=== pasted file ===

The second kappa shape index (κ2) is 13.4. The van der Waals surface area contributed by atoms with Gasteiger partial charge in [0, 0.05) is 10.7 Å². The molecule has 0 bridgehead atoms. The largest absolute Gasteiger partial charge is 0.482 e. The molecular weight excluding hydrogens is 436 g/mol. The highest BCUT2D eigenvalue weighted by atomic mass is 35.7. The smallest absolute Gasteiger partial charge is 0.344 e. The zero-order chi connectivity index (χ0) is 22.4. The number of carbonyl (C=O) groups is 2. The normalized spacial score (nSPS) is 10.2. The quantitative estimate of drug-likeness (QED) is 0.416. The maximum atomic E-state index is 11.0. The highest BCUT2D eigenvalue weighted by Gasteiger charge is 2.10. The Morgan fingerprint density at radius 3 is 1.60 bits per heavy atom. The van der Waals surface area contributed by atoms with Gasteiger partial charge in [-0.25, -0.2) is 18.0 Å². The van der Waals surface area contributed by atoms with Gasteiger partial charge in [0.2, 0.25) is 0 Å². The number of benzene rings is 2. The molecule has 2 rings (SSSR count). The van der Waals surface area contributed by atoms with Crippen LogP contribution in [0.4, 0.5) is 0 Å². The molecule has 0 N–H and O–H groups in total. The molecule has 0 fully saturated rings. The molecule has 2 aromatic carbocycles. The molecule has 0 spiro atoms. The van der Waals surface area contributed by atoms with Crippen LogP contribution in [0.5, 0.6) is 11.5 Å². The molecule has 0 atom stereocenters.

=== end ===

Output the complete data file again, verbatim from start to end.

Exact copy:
The second kappa shape index (κ2) is 13.4. The van der Waals surface area contributed by atoms with Gasteiger partial charge in [0, 0.05) is 10.7 Å². The molecule has 0 bridgehead atoms. The largest absolute Gasteiger partial charge is 0.482 e. The molecular weight excluding hydrogens is 436 g/mol. The highest BCUT2D eigenvalue weighted by atomic mass is 35.7. The smallest absolute Gasteiger partial charge is 0.344 e. The zero-order chi connectivity index (χ0) is 22.4. The number of carbonyl (C=O) groups is 2. The normalized spacial score (nSPS) is 10.2. The quantitative estimate of drug-likeness (QED) is 0.416. The maximum atomic E-state index is 11.0. The highest BCUT2D eigenvalue weighted by Gasteiger charge is 2.10. The Morgan fingerprint density at radius 3 is 1.60 bits per heavy atom. The van der Waals surface area contributed by atoms with Gasteiger partial charge in [-0.25, -0.2) is 18.0 Å². The van der Waals surface area contributed by atoms with Gasteiger partial charge in [0.2, 0.25) is 0 Å². The number of benzene rings is 2. The molecule has 2 rings (SSSR count). The van der Waals surface area contributed by atoms with Crippen LogP contribution in [0.4, 0.5) is 0 Å². The molecule has 0 N–H and O–H groups in total. The molecule has 0 fully saturated rings. The molecule has 2 aromatic carbocycles. The molecule has 0 spiro atoms. The van der Waals surface area contributed by atoms with Crippen LogP contribution in [0.5, 0.6) is 11.5 Å². The molecule has 0 atom stereocenters.